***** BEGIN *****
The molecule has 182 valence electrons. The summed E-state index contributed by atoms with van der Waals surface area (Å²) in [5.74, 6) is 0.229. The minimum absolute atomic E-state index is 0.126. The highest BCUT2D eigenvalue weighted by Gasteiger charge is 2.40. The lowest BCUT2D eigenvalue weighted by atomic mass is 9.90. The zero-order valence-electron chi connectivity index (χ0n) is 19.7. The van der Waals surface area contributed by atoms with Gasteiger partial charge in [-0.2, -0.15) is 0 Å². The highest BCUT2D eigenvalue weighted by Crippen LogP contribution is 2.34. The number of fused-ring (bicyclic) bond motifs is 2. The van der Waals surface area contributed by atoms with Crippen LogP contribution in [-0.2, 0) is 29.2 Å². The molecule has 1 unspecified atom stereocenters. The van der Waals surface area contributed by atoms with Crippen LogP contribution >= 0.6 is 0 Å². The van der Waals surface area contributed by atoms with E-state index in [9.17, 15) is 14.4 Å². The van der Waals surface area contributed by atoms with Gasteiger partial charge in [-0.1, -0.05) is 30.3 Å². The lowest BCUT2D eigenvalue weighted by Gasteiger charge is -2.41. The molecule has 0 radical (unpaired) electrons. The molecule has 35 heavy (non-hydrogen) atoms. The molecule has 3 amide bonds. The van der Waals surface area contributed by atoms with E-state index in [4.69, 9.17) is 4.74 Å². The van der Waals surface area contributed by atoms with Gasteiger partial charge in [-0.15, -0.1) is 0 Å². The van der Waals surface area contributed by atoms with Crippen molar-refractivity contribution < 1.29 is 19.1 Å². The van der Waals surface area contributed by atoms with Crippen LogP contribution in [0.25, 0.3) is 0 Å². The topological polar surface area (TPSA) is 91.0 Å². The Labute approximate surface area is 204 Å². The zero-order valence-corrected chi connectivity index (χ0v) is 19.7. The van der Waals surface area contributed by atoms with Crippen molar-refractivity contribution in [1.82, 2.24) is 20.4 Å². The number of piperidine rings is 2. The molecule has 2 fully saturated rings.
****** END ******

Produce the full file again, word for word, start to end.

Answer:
The molecule has 182 valence electrons. The summed E-state index contributed by atoms with van der Waals surface area (Å²) in [5.74, 6) is 0.229. The minimum absolute atomic E-state index is 0.126. The highest BCUT2D eigenvalue weighted by Gasteiger charge is 2.40. The lowest BCUT2D eigenvalue weighted by atomic mass is 9.90. The zero-order valence-electron chi connectivity index (χ0n) is 19.7. The van der Waals surface area contributed by atoms with Gasteiger partial charge in [-0.2, -0.15) is 0 Å². The highest BCUT2D eigenvalue weighted by Crippen LogP contribution is 2.34. The number of fused-ring (bicyclic) bond motifs is 2. The van der Waals surface area contributed by atoms with Crippen LogP contribution in [-0.2, 0) is 29.2 Å². The molecule has 1 unspecified atom stereocenters. The van der Waals surface area contributed by atoms with Crippen LogP contribution >= 0.6 is 0 Å². The van der Waals surface area contributed by atoms with E-state index in [9.17, 15) is 14.4 Å². The van der Waals surface area contributed by atoms with Gasteiger partial charge in [-0.1, -0.05) is 30.3 Å². The lowest BCUT2D eigenvalue weighted by Gasteiger charge is -2.41. The molecule has 0 radical (unpaired) electrons. The molecule has 35 heavy (non-hydrogen) atoms. The molecule has 3 amide bonds. The van der Waals surface area contributed by atoms with E-state index in [4.69, 9.17) is 4.74 Å². The van der Waals surface area contributed by atoms with Gasteiger partial charge in [-0.15, -0.1) is 0 Å². The van der Waals surface area contributed by atoms with Crippen molar-refractivity contribution < 1.29 is 19.1 Å². The van der Waals surface area contributed by atoms with Crippen LogP contribution in [0.25, 0.3) is 0 Å². The topological polar surface area (TPSA) is 91.0 Å². The Labute approximate surface area is 204 Å². The zero-order valence-corrected chi connectivity index (χ0v) is 19.7. The van der Waals surface area contributed by atoms with Crippen molar-refractivity contribution in [1.82, 2.24) is 20.4 Å². The number of piperidine rings is 2. The molecule has 2 fully saturated rings.